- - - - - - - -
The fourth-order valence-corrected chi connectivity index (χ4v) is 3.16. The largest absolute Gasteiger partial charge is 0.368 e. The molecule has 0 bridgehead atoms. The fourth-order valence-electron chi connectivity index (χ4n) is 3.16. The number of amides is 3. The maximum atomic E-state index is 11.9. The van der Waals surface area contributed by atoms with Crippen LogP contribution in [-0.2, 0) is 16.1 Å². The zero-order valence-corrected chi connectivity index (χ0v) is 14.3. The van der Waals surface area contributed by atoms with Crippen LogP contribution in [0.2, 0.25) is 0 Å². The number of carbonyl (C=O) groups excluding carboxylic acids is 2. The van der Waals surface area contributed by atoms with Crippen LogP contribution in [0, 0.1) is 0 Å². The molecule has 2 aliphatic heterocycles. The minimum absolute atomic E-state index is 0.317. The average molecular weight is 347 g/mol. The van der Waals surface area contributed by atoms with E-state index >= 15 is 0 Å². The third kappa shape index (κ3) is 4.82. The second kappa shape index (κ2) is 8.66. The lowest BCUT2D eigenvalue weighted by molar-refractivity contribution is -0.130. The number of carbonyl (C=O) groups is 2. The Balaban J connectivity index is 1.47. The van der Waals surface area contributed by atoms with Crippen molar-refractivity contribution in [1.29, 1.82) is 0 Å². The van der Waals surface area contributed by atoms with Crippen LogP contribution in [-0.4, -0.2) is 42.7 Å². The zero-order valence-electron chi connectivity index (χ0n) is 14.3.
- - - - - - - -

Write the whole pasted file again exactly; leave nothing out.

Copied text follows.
The fourth-order valence-corrected chi connectivity index (χ4v) is 3.16. The largest absolute Gasteiger partial charge is 0.368 e. The molecule has 0 bridgehead atoms. The fourth-order valence-electron chi connectivity index (χ4n) is 3.16. The number of amides is 3. The maximum atomic E-state index is 11.9. The van der Waals surface area contributed by atoms with Crippen LogP contribution in [-0.2, 0) is 16.1 Å². The zero-order valence-corrected chi connectivity index (χ0v) is 14.3. The van der Waals surface area contributed by atoms with Crippen LogP contribution in [0.2, 0.25) is 0 Å². The number of carbonyl (C=O) groups excluding carboxylic acids is 2. The van der Waals surface area contributed by atoms with Crippen LogP contribution in [0, 0.1) is 0 Å². The molecule has 2 aliphatic heterocycles. The minimum absolute atomic E-state index is 0.317. The average molecular weight is 347 g/mol. The van der Waals surface area contributed by atoms with E-state index >= 15 is 0 Å². The third kappa shape index (κ3) is 4.82. The second kappa shape index (κ2) is 8.66. The lowest BCUT2D eigenvalue weighted by molar-refractivity contribution is -0.130. The number of carbonyl (C=O) groups is 2. The Balaban J connectivity index is 1.47. The van der Waals surface area contributed by atoms with Crippen molar-refractivity contribution in [1.29, 1.82) is 0 Å². The van der Waals surface area contributed by atoms with Crippen LogP contribution in [-0.4, -0.2) is 42.7 Å². The zero-order valence-electron chi connectivity index (χ0n) is 14.3.